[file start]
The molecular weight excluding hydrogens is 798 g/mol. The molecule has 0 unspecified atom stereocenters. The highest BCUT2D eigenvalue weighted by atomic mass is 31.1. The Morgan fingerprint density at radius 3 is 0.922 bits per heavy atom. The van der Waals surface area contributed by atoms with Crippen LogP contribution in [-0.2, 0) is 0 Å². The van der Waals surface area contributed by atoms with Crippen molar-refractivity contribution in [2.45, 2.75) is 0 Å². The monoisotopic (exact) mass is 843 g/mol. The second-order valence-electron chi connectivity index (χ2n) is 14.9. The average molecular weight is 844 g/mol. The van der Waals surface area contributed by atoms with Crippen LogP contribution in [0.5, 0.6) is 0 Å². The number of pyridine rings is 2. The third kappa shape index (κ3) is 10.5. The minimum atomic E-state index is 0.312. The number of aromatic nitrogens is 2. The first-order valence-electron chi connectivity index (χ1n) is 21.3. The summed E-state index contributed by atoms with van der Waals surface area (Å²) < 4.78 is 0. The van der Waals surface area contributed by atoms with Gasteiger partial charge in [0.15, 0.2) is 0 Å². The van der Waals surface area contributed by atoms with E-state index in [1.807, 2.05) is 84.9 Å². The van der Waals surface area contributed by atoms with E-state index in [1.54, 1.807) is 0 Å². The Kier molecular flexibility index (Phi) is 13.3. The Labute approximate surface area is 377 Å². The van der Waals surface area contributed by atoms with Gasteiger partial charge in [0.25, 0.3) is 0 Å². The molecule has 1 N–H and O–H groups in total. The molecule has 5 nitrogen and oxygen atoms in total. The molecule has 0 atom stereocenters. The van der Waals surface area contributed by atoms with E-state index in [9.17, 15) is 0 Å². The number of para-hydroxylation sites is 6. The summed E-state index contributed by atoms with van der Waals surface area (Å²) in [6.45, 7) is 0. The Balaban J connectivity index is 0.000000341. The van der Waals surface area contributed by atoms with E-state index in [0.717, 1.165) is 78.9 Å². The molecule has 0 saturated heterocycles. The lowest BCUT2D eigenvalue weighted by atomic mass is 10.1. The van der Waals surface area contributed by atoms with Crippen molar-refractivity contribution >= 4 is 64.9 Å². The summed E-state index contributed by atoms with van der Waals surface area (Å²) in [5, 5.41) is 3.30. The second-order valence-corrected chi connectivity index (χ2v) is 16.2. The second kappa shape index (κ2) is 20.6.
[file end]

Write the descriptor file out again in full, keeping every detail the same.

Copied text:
The molecular weight excluding hydrogens is 798 g/mol. The molecule has 0 unspecified atom stereocenters. The highest BCUT2D eigenvalue weighted by atomic mass is 31.1. The Morgan fingerprint density at radius 3 is 0.922 bits per heavy atom. The van der Waals surface area contributed by atoms with Crippen LogP contribution in [-0.2, 0) is 0 Å². The van der Waals surface area contributed by atoms with Crippen molar-refractivity contribution in [2.45, 2.75) is 0 Å². The monoisotopic (exact) mass is 843 g/mol. The second-order valence-electron chi connectivity index (χ2n) is 14.9. The average molecular weight is 844 g/mol. The van der Waals surface area contributed by atoms with Crippen LogP contribution in [0.5, 0.6) is 0 Å². The number of pyridine rings is 2. The third kappa shape index (κ3) is 10.5. The minimum atomic E-state index is 0.312. The number of aromatic nitrogens is 2. The first-order valence-electron chi connectivity index (χ1n) is 21.3. The summed E-state index contributed by atoms with van der Waals surface area (Å²) < 4.78 is 0. The van der Waals surface area contributed by atoms with Gasteiger partial charge in [0.15, 0.2) is 0 Å². The van der Waals surface area contributed by atoms with E-state index in [1.807, 2.05) is 84.9 Å². The van der Waals surface area contributed by atoms with E-state index in [1.54, 1.807) is 0 Å². The Kier molecular flexibility index (Phi) is 13.3. The Labute approximate surface area is 377 Å². The van der Waals surface area contributed by atoms with Gasteiger partial charge in [0.25, 0.3) is 0 Å². The molecule has 1 N–H and O–H groups in total. The molecule has 5 nitrogen and oxygen atoms in total. The molecule has 0 atom stereocenters. The van der Waals surface area contributed by atoms with E-state index in [9.17, 15) is 0 Å². The number of para-hydroxylation sites is 6. The summed E-state index contributed by atoms with van der Waals surface area (Å²) in [6.45, 7) is 0. The Balaban J connectivity index is 0.000000341. The van der Waals surface area contributed by atoms with E-state index in [0.717, 1.165) is 78.9 Å². The molecule has 0 saturated heterocycles. The lowest BCUT2D eigenvalue weighted by atomic mass is 10.1. The van der Waals surface area contributed by atoms with Crippen molar-refractivity contribution >= 4 is 64.9 Å². The summed E-state index contributed by atoms with van der Waals surface area (Å²) in [5, 5.41) is 3.30. The second-order valence-corrected chi connectivity index (χ2v) is 16.2. The second kappa shape index (κ2) is 20.6.